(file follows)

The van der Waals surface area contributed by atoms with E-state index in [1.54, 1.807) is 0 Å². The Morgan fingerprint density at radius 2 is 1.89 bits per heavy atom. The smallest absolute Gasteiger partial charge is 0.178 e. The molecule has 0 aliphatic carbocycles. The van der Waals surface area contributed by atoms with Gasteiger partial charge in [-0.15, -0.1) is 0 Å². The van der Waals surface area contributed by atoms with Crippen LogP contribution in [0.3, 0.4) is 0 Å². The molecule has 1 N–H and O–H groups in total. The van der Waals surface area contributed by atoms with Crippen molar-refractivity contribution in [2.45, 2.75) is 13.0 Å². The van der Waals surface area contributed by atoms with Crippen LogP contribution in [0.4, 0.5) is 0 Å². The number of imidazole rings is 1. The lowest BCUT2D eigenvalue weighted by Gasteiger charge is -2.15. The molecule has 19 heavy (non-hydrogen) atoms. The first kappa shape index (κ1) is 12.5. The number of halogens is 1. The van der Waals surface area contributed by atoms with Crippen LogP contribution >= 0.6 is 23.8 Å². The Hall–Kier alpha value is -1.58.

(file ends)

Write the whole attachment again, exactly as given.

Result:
The van der Waals surface area contributed by atoms with E-state index in [1.54, 1.807) is 0 Å². The Morgan fingerprint density at radius 2 is 1.89 bits per heavy atom. The smallest absolute Gasteiger partial charge is 0.178 e. The molecule has 0 aliphatic carbocycles. The van der Waals surface area contributed by atoms with Gasteiger partial charge in [-0.15, -0.1) is 0 Å². The van der Waals surface area contributed by atoms with Crippen LogP contribution in [0.3, 0.4) is 0 Å². The molecule has 1 N–H and O–H groups in total. The van der Waals surface area contributed by atoms with Crippen molar-refractivity contribution in [2.45, 2.75) is 13.0 Å². The van der Waals surface area contributed by atoms with Crippen LogP contribution in [0.4, 0.5) is 0 Å². The number of imidazole rings is 1. The lowest BCUT2D eigenvalue weighted by Gasteiger charge is -2.15. The molecule has 19 heavy (non-hydrogen) atoms. The first kappa shape index (κ1) is 12.5. The number of halogens is 1. The van der Waals surface area contributed by atoms with Crippen LogP contribution >= 0.6 is 23.8 Å². The Hall–Kier alpha value is -1.58.